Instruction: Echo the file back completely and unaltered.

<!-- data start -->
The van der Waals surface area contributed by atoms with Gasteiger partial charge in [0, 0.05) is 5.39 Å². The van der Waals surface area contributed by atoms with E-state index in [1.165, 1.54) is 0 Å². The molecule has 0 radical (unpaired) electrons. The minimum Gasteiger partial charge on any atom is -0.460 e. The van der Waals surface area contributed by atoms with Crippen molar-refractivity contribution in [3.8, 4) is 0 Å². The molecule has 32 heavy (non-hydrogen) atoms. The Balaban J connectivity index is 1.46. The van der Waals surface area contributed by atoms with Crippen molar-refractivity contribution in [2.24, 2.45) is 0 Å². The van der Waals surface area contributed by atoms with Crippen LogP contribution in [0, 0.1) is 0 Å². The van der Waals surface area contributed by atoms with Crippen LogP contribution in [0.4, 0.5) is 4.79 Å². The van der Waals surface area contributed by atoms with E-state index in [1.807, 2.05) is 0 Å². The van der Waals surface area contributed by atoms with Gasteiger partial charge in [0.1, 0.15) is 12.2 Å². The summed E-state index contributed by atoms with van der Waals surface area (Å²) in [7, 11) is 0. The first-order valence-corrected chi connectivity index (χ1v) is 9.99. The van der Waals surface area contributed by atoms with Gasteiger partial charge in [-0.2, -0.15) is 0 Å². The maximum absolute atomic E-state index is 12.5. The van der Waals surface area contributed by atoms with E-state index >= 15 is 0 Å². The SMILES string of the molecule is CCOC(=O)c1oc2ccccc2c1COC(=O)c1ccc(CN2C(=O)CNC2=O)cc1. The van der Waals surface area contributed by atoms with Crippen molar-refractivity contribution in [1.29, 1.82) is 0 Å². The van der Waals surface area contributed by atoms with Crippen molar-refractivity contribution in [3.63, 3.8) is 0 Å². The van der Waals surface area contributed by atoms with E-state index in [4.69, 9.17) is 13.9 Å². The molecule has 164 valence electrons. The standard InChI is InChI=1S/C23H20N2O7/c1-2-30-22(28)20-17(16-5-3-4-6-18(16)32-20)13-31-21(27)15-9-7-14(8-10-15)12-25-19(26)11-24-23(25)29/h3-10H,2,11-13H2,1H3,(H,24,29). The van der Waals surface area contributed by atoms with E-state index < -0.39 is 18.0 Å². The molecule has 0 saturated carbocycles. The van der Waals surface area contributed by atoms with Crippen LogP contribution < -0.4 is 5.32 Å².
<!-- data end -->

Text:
The van der Waals surface area contributed by atoms with Gasteiger partial charge in [0, 0.05) is 5.39 Å². The van der Waals surface area contributed by atoms with E-state index in [1.165, 1.54) is 0 Å². The molecule has 0 radical (unpaired) electrons. The minimum Gasteiger partial charge on any atom is -0.460 e. The van der Waals surface area contributed by atoms with Crippen molar-refractivity contribution in [3.8, 4) is 0 Å². The molecule has 32 heavy (non-hydrogen) atoms. The Balaban J connectivity index is 1.46. The van der Waals surface area contributed by atoms with Crippen molar-refractivity contribution in [2.24, 2.45) is 0 Å². The van der Waals surface area contributed by atoms with Crippen LogP contribution in [0, 0.1) is 0 Å². The van der Waals surface area contributed by atoms with Crippen LogP contribution in [0.4, 0.5) is 4.79 Å². The van der Waals surface area contributed by atoms with E-state index in [1.807, 2.05) is 0 Å². The van der Waals surface area contributed by atoms with Gasteiger partial charge in [0.1, 0.15) is 12.2 Å². The summed E-state index contributed by atoms with van der Waals surface area (Å²) in [7, 11) is 0. The first-order valence-corrected chi connectivity index (χ1v) is 9.99. The van der Waals surface area contributed by atoms with Gasteiger partial charge in [-0.2, -0.15) is 0 Å². The maximum absolute atomic E-state index is 12.5. The van der Waals surface area contributed by atoms with E-state index >= 15 is 0 Å². The SMILES string of the molecule is CCOC(=O)c1oc2ccccc2c1COC(=O)c1ccc(CN2C(=O)CNC2=O)cc1. The van der Waals surface area contributed by atoms with Crippen molar-refractivity contribution in [1.29, 1.82) is 0 Å². The van der Waals surface area contributed by atoms with Crippen molar-refractivity contribution in [3.63, 3.8) is 0 Å². The van der Waals surface area contributed by atoms with E-state index in [4.69, 9.17) is 13.9 Å². The molecule has 164 valence electrons. The standard InChI is InChI=1S/C23H20N2O7/c1-2-30-22(28)20-17(16-5-3-4-6-18(16)32-20)13-31-21(27)15-9-7-14(8-10-15)12-25-19(26)11-24-23(25)29/h3-10H,2,11-13H2,1H3,(H,24,29). The van der Waals surface area contributed by atoms with E-state index < -0.39 is 18.0 Å². The molecule has 0 saturated carbocycles. The van der Waals surface area contributed by atoms with Crippen LogP contribution < -0.4 is 5.32 Å².